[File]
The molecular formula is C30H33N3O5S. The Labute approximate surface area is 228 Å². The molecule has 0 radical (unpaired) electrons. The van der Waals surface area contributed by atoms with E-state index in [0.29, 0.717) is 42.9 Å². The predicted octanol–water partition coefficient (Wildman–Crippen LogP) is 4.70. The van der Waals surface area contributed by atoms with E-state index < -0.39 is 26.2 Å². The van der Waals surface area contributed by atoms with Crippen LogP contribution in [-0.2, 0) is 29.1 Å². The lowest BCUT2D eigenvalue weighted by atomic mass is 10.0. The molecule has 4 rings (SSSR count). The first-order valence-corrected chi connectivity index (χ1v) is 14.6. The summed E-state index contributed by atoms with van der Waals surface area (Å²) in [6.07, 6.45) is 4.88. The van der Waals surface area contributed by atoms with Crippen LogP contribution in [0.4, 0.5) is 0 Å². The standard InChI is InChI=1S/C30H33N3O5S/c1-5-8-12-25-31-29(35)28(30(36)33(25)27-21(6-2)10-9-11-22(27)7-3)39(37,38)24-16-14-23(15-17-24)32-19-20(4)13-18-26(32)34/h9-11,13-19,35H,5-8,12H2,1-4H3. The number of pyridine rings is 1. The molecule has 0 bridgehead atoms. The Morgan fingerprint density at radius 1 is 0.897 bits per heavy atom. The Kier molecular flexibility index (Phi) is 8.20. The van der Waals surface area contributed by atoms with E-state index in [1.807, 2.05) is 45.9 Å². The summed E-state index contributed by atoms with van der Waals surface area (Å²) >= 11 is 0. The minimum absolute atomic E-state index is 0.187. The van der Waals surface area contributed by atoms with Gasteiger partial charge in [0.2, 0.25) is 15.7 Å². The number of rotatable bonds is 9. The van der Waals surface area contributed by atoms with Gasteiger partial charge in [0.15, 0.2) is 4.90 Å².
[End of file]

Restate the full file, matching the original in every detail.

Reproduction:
The molecular formula is C30H33N3O5S. The Labute approximate surface area is 228 Å². The molecule has 0 radical (unpaired) electrons. The van der Waals surface area contributed by atoms with E-state index in [0.29, 0.717) is 42.9 Å². The predicted octanol–water partition coefficient (Wildman–Crippen LogP) is 4.70. The van der Waals surface area contributed by atoms with E-state index < -0.39 is 26.2 Å². The van der Waals surface area contributed by atoms with Crippen LogP contribution in [-0.2, 0) is 29.1 Å². The lowest BCUT2D eigenvalue weighted by atomic mass is 10.0. The molecule has 4 rings (SSSR count). The first-order valence-corrected chi connectivity index (χ1v) is 14.6. The summed E-state index contributed by atoms with van der Waals surface area (Å²) in [6.07, 6.45) is 4.88. The van der Waals surface area contributed by atoms with Crippen LogP contribution in [0.4, 0.5) is 0 Å². The standard InChI is InChI=1S/C30H33N3O5S/c1-5-8-12-25-31-29(35)28(30(36)33(25)27-21(6-2)10-9-11-22(27)7-3)39(37,38)24-16-14-23(15-17-24)32-19-20(4)13-18-26(32)34/h9-11,13-19,35H,5-8,12H2,1-4H3. The number of pyridine rings is 1. The molecule has 0 bridgehead atoms. The Morgan fingerprint density at radius 1 is 0.897 bits per heavy atom. The Kier molecular flexibility index (Phi) is 8.20. The van der Waals surface area contributed by atoms with E-state index in [1.807, 2.05) is 45.9 Å². The summed E-state index contributed by atoms with van der Waals surface area (Å²) >= 11 is 0. The minimum absolute atomic E-state index is 0.187. The van der Waals surface area contributed by atoms with Gasteiger partial charge in [0.2, 0.25) is 15.7 Å². The number of rotatable bonds is 9. The van der Waals surface area contributed by atoms with Gasteiger partial charge in [0.15, 0.2) is 4.90 Å².